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High Court Considers Interplay of Federal Civil Rights Law and Malicious Prosecutions

Following a (mistaken) report of child abuse, New York City police officers forcibly entered the home of Larry Thompson without a warrant. He was arrested, jailed, and charged with resisting arrest and obstructing governmental administration. Thompson remained in jail for two days. Eventually, authorities realized that the suspected child abuse was simply diaper rash. Prosecutors then asked a judge to dismiss the criminal charges “in the interests of justice,” and Thompson returned home. He filed a civil lawsuit alleging the deprivation of his civil rights under 42 USC Section 1983—namely, his Fourth Amendment rights against unreasonable seizure via legal process (essentially, malicious prosecution).

In order to succeed on his claim, Thompson would need to establish the “favorable termination” of the legal proceedings against him. This might seem simple, inasmuch as prosecutors acknowledged that the criminal charges against him should be dismissed “in the interests of justice.” The relevant legal standard might require more. Courts across the country are divided on the contours of the “favorable termination” requirement; some courts require that criminal proceedings ended in a manner that affirmatively indicates innocence, while other courts ask only whether a criminal case ended in a manner “not inconsistent with innocence.”

Thompson had the bad fortune to bring his case to New York. The district court applied the governing standard in the US Court of Appeals for the Second Circuit—the affirmative-indications-of-innocence standard—and held that Thompson failed to prove the dismissal of his charges affirmatively proved innocence. The Second Circuit affirmed this ruling on appeal.

The US Supreme Court agreed to review Thompson’s case and bring clarity to this area of ​​law. Thompson asked the court to define “favorable termination” as any resolution that does not end in conviction. He claimed that this approach avoids parallel criminal and civil litigation on the same matters, and it protects against inconsistent judgments and collateral attacks on criminal judgments. Moreover, the harsher affirmative-indications standard would have the perverse effect of forcing innocent defendants to object to the complete dismissal of charges against them and continue to trial in order to prove innocence. The United States, as amicus curiae, supported Thompson’s view of the governing standard.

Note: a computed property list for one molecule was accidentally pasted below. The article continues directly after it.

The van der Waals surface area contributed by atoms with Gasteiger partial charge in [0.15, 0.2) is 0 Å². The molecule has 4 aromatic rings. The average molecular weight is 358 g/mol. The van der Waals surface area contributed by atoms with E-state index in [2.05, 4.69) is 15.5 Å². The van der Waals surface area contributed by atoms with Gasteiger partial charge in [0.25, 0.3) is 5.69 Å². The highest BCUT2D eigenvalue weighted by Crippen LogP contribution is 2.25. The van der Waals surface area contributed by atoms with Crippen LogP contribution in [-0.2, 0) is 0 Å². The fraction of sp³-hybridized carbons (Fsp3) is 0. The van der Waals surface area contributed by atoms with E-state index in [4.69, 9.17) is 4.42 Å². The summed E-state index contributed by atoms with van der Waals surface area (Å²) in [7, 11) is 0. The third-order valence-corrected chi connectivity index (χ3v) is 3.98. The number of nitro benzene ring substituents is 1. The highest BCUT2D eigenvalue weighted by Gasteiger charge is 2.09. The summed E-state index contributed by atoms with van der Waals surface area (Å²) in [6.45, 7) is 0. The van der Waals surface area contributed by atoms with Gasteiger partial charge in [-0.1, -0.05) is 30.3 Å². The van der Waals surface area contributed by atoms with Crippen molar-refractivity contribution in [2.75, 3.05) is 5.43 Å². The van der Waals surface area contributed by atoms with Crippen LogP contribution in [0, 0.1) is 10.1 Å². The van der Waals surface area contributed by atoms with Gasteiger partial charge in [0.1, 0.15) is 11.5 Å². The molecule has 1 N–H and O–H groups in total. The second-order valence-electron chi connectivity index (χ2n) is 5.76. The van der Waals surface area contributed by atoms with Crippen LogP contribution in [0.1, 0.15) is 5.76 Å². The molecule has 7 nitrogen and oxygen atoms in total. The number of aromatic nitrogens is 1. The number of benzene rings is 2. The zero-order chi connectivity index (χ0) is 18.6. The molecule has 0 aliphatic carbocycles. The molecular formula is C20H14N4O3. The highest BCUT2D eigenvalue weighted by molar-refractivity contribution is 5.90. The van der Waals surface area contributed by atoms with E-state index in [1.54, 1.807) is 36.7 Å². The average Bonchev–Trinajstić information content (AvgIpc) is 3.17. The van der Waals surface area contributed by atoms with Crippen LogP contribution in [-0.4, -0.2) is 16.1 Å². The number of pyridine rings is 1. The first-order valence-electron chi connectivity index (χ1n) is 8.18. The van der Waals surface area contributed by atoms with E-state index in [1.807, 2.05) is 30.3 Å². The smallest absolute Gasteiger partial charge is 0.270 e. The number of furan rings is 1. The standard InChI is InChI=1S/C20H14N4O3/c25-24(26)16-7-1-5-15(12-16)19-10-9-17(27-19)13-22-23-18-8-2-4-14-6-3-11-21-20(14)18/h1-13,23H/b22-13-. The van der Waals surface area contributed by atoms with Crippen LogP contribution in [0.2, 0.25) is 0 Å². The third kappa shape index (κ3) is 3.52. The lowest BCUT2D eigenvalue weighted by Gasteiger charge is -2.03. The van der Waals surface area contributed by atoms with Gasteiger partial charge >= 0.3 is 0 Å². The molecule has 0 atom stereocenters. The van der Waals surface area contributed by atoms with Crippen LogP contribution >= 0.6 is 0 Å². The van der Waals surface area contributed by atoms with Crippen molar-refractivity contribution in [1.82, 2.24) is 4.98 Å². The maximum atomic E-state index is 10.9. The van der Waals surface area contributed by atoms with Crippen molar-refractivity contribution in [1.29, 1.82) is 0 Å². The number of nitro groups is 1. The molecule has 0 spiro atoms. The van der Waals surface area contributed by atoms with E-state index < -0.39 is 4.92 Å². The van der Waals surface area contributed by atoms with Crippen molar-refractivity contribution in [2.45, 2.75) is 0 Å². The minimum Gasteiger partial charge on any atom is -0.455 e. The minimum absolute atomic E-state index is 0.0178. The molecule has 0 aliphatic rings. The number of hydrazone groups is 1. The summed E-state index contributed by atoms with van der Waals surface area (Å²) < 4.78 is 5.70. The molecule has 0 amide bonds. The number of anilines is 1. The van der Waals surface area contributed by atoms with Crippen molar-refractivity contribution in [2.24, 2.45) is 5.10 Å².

The defendants focused their attack on a more fundamental aspect of Thompson’s Section 1983 claim. They argued that his claims were rooted in the common-law tort of malicious prosecution, which addresses conduct that is not covered by the Fourth Amendment’s prohibition on unreasonable searches and seizures. Alternatively, the defendants argued that the favorable termination standard should require affirmative indications of innocence demonstrating that the criminal charges lacked merit. From a policy standpoint, they argued, a stringent requirement is needed to prevent frivolous claims from flooding the courts.

At oral argument on Oct. 12, 2021, Justice Clarence Thomas seemed intrigued by the defendants’ argument. He asked Thompson’s counsel “whether or not there actually can be a malicious prosecution case or claim based upon a Fourth Amendment seizure.” Counsel responded that Thompson’s claim rests on two unreasonable seizures—his two-day imprisonment and the police officer’s signature on a criminal complaint while Thompson remained in custody. By contrast, Justice Brett Kavanaugh pressed the defendants’ counsel to justify this “upside down rule” of requiring those falsely accused to “dig into the prosecutor’s mindset.”

The court should issue a decision before June 2022.

Stephen A Miller practices in the commercial litigation group at Cozen O’Connor’s Philadelphia office. Prior to joining the firm, he clerked for Justice Antonin Scalia on the US Supreme Court and served as a federal prosecutor for nine years in the Southern District of New York and the Eastern District of Pennsylvania.

Erica C Pulford also practices in the commercial litigation group in the firm’s Philadelphia office. Prior to joining the firm, she clerked for Judge Jerrold N. Poslusny Jr. on the US Bankruptcy Court for the District of New Jersey. She received her JD from Rutgers Law School and her BA from Colby College.

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